2016 Subaru Forester Review
Christian Wardlaw | Feb 16, 2016
IntroductionLast year, Subaru sold more vehicles in the United States than at any time in its history, capping a 7-year sales gain streak. Americans purchased 582,675 Subarus in 2015, more than all of VW Group, including Audi, Porsche, and Volkswagen. That's not bad for a company building the majority of its vehicles from just two platforms and a relatively limited component set.
Subaru's best-selling model is the Forester, a compact crossover SUV equipped with standard all-wheel drive (AWD), a generous 8.7 inches of ground clearance, and an enviable record for safety and reliability. Last redesigned for 2014, the Forester's appeal ratings jumped that year, and in the J.D. Power 2015 U.S. Automotive Performance, Execution and Layout (APEAL) Study,SM the Forester ranked third in its segment.
What Owners SayNew infotainment systems debut in the 2016 Forester, potentially resolving one of the least appealing things about the SUV, as reported to J.D. Power by owners of the 2015 model. To assess the new systems, and other aspects of the popular Forester, our expert evaluated a Forester 2.0XT Touring with the optional EyeSight option package, which includes adaptive cruise control, forward-collision warning, automatic emergency braking, and lane-departure warning systems. With a set of accessory all-weather floor mats, the price came to $36,121, including the $850 destination charge.Before we discuss the results of our evaluation of the 2016 Forester, it is helpful to understand who bought the previous version of this crossover SUV and what they liked most and least about their Foresters.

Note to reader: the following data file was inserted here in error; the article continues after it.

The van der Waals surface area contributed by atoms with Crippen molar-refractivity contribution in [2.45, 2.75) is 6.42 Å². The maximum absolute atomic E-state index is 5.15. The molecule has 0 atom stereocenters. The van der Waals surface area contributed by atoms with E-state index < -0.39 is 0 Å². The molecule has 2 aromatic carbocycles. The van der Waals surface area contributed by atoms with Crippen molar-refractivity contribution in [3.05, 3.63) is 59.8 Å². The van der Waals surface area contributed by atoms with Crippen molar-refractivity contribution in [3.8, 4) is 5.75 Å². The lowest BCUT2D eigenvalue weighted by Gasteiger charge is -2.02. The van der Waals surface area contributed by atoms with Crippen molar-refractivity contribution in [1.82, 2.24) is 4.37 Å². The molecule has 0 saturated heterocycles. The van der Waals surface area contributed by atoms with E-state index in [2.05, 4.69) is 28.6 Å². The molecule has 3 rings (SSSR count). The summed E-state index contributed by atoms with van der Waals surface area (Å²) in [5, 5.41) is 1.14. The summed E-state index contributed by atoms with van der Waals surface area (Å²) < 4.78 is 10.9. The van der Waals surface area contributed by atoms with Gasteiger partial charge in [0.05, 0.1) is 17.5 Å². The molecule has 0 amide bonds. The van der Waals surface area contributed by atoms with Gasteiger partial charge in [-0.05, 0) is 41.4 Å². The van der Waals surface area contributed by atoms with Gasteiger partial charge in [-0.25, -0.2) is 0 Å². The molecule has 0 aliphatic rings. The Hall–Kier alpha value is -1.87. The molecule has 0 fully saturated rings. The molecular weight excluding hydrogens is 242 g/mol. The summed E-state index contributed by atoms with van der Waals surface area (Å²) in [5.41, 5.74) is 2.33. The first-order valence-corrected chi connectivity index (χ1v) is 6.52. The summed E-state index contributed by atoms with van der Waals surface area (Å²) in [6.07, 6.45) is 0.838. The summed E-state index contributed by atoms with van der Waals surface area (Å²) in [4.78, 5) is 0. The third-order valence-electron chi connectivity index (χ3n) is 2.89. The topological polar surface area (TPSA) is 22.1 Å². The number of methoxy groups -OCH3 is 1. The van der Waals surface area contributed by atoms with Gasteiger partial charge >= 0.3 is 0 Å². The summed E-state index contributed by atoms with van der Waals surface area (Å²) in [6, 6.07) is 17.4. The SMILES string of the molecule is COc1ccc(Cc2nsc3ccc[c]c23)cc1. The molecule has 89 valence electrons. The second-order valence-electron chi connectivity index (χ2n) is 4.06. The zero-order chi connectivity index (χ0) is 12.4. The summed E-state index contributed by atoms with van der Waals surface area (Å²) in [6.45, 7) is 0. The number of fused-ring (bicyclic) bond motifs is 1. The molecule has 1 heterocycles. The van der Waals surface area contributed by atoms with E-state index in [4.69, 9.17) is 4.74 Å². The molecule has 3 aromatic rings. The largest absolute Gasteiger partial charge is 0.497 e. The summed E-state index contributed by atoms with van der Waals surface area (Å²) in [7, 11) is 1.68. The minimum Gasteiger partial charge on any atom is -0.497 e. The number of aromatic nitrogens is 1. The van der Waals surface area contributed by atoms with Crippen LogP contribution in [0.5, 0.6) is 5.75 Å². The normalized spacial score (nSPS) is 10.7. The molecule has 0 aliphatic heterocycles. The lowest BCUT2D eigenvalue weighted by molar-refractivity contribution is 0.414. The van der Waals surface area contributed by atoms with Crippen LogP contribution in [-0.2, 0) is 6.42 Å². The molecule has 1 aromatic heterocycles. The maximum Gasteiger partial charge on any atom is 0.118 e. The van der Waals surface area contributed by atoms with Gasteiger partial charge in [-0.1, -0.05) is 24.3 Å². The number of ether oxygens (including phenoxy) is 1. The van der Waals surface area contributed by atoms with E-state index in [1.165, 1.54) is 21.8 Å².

J.D. Power research shows that, compared with the small SUV segment average, Forester owners are slightly older (58 years vs. 56 years segment average) and earn more money ($96,042 vs. $90,130 segment average). Additionally, Forester owners are less concerned about buying a vehicle from a U.S. company (9% vs. 31%, respectively) or one that stands out from the crowd (11% vs. 21%), and are more likely to pay extra for a vehicle that is environmentally friendly (16% vs. 10%) and has the latest safety features (30% vs. 24%). They are more likely (74% vs. 63%, respectively) to make reliability their top consideration when choosing a new vehicle.
In the 2015 U.S. APEAL Study, the Forester ranks third out of 12 compact SUVs in terms of overall appeal. Owners indicate that their favorite things about the Forester are (in descending order) visibility, driving dynamics, exterior, engine/transmission, and seats. Owners indicate that their least favorite things are (in descending order) infotainment system, fuel economy, climate control system, interior, and storage and space.
What Our Expert SaysIn the sections that follow, our expert provides his own assessment of how the new 2016 Forester compares with the compact SUV segment in each of the 10 categories that comprise the 2015 U.S. APEAL Study.
ExteriorPerched on a stubby 103.9-in. wheelbase, the 2016 Forester exhibits disjointed dimensions, the turbocharged 2.0XT model's frowning face almost comical in contrast to the SUV's slab sides, oversized lighting, and huge greenhouse. Aside from the angry visage, the Forester 2.0XT looks friendly if flawed.
InteriorHard plastic rules inside of the Subaru Forester, giving the cabin an inexpensive look and feel. In addition to primary instrumentation, three different displays vie for the driver's attention, fostering confusion about what information is located where. Main controls are easy to find and use, but secondary switchgear is haphazardly placed. Subaru could certainly stand to refine the Forester's interior.